Bonfires in France

Hi all i have some land to clear so will end up with a load of hay/straw can i burn it? i do have neighbour’s, I’m in Pays de la Loire region

Short answer definitely not.

Longer answer probably not, but it really depends on the lie of the land in your village/town/hamlet/commune whatever. Some places have specific rules so a trip to your Mairie is probably a good first step, but generally I understood it was very much a no these days and there are fines if caught burning unless (I think) you’re a registered farmer and the land is designated agricultural, but some people do turn a blind eye. Personally I wouldn’t risk it unless you can be 99% sure you’ll get away with it, either because you’re in the middle of nowhere and have no neighbours, or you’re in the middle of nowhere and your neighbours are pyromaniacs who spend all day having bonfires themselves.

But I’m sure others will chime in with their own experiences which may prove me to be completely wrong, I usually am :see_no_evil:


Thanks, your probably right i will have to make a rather large compost heap

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You’re clearing the land… fair enough
but it seems a waste to be considering burning the Hay/Straw …

Your Mairie will set you straight on the paperwork and regulations in force.
Bonfires are being more and more strictly controlled to protect wildlife and reduce air-pollution (amongst other things… )
and I’m sure you’ve seen the devastation this year where fires have got out of control.

Incidentally, Hay/Straw is a sought after commodity where I live…
I would imagine there are people with horses/livestock/whatever… in your area of France… why not ask around.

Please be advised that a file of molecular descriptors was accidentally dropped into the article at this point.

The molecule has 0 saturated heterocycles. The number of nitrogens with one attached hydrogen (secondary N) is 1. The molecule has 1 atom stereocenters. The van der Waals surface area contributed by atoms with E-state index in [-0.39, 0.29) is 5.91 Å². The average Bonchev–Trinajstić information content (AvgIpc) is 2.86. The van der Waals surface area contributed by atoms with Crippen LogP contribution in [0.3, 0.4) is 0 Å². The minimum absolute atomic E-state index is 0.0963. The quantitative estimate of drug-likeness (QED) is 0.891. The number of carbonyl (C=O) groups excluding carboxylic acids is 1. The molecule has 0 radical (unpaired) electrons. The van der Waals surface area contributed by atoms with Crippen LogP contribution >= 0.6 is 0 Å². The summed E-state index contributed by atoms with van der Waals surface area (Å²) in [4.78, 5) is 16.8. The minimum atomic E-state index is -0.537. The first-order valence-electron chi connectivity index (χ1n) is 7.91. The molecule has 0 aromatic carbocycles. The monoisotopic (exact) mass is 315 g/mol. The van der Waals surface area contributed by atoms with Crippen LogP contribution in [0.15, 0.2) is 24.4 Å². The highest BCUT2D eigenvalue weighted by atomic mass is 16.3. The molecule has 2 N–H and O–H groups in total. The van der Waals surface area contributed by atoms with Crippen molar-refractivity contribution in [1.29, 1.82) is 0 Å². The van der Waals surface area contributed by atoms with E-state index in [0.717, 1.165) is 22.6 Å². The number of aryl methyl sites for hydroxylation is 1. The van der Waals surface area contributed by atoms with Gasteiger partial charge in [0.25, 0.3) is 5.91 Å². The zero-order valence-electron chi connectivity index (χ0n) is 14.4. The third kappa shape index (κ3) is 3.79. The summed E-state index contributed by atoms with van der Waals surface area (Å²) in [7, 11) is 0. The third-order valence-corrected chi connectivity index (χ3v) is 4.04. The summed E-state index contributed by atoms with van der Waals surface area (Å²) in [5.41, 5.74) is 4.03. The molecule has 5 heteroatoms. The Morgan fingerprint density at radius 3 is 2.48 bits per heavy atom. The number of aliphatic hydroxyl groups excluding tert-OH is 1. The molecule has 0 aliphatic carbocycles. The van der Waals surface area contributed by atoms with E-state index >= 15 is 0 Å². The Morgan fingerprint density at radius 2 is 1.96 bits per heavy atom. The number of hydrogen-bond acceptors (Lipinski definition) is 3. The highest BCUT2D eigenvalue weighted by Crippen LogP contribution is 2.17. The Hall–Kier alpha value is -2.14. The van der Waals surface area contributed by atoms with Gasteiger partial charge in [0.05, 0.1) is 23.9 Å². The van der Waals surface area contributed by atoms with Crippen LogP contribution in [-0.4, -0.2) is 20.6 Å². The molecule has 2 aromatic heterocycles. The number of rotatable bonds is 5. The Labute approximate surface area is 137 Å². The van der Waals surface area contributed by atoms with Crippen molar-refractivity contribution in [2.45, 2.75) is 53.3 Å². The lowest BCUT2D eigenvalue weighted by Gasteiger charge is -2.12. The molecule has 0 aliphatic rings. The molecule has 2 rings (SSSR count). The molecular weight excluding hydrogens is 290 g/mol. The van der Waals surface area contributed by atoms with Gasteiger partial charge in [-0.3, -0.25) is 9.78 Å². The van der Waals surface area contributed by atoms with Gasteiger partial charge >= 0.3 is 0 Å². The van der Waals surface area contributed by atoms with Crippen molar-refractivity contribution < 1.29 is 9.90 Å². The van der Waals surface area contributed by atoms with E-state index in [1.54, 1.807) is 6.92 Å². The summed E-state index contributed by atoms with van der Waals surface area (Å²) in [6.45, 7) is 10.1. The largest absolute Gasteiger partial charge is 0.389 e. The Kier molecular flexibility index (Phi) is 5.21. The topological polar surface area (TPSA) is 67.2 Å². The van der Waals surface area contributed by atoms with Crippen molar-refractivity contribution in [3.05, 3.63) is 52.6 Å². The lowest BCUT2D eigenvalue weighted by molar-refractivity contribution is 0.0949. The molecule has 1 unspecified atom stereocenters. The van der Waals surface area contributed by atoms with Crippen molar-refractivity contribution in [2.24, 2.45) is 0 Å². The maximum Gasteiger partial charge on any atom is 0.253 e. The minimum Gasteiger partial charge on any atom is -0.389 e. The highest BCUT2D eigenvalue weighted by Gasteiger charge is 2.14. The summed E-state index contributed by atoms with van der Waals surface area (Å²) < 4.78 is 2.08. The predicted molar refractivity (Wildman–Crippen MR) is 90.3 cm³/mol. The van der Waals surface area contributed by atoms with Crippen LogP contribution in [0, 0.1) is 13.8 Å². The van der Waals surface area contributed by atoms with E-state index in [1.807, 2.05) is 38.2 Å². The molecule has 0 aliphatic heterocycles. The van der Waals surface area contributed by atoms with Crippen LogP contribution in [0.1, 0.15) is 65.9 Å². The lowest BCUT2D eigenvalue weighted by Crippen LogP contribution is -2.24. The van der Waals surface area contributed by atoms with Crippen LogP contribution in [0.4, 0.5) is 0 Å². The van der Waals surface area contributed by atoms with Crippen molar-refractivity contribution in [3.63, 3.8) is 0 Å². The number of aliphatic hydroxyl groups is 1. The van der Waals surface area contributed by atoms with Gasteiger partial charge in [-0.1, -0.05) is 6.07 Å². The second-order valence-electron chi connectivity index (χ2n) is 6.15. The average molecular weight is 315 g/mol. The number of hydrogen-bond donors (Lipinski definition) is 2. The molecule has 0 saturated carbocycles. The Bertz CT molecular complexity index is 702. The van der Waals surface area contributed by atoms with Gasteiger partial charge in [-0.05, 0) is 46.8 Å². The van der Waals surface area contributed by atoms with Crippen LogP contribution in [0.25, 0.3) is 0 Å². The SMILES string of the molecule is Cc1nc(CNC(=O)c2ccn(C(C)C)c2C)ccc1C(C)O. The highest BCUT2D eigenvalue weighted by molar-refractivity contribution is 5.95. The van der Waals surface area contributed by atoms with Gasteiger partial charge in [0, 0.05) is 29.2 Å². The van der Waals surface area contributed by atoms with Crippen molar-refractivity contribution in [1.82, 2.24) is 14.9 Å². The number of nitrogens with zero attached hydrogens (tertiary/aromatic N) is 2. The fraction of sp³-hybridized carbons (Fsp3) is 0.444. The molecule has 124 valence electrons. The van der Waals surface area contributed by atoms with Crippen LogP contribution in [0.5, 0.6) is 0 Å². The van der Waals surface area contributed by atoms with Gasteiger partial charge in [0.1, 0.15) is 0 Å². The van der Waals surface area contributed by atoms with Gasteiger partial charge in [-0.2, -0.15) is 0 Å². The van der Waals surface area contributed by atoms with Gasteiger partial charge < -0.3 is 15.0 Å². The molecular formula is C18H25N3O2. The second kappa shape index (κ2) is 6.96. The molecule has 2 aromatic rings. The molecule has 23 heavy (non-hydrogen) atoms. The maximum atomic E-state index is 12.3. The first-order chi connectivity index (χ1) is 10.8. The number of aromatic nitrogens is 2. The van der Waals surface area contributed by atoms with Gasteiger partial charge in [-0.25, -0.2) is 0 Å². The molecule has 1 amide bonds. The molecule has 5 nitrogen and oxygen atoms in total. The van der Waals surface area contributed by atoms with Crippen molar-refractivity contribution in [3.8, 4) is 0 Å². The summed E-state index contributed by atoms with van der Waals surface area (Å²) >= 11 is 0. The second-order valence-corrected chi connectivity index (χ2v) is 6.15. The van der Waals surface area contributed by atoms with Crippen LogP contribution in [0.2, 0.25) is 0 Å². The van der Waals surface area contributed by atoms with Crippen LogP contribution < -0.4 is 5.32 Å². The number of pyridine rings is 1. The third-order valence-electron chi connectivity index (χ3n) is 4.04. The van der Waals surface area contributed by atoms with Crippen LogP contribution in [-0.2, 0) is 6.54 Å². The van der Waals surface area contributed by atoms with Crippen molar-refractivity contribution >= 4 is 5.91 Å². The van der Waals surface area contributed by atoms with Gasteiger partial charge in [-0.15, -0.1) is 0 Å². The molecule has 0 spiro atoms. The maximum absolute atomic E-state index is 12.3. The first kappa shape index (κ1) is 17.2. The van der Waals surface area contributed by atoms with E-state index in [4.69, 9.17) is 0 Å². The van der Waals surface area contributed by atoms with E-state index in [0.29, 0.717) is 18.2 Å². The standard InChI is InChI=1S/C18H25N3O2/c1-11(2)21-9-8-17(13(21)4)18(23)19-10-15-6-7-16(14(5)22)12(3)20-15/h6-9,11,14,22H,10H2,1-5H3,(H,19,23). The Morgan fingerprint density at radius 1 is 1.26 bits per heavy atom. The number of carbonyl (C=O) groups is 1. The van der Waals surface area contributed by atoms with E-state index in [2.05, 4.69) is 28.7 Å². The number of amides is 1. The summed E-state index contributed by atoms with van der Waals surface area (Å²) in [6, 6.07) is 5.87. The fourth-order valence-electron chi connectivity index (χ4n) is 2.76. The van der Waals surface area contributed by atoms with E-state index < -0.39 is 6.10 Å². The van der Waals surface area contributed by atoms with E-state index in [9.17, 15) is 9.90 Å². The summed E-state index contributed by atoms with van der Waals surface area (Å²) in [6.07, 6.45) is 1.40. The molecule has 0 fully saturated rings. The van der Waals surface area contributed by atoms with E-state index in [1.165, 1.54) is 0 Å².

Composting is one good idea… if you really can’t sell it or give it away.

Thinking about it… I’ve seen where the trees (fruit?) …or whatever… have been given a thick winter mulch of stuff to protect from frost… Any growers around you???

Even farmers get fined if they do it incorrectly! Our new farmer seems to think the Jura is the Oise and was cutting and burning everything in sight - until he was shopped to the authorities by local environmental group.

You can usually get a derogation from your Mairie, but if you have big heaps of hay/straw don’t cook hedgehogs ! Fork everything over before you burn…

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You have to be very careful with the hay you give to horses or straw for bedding.
If it has mould in it it can cause very serious health problems and even fatalaties.


absolutely… but he’s not mentioned emptying barns, but clearing land… and this makes me wonder if this is fresh…

Exactly! Hay making is a bit of an art and it’s more complicated than just clearing the land and chucking the cuttings at a passing horse owner !


:rofl: :rofl: of course it is… :rofl: :rofl:

but he says

around here, it is sometimes possible to get help clearing the land… and “the clearer” takes the product…

just throwing some ideas into the mix… :+1: almost anything is better than burning…

I’d vote for compost! You’ll be so pleased to have a nice big pile!

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Don’t talk to me about piles………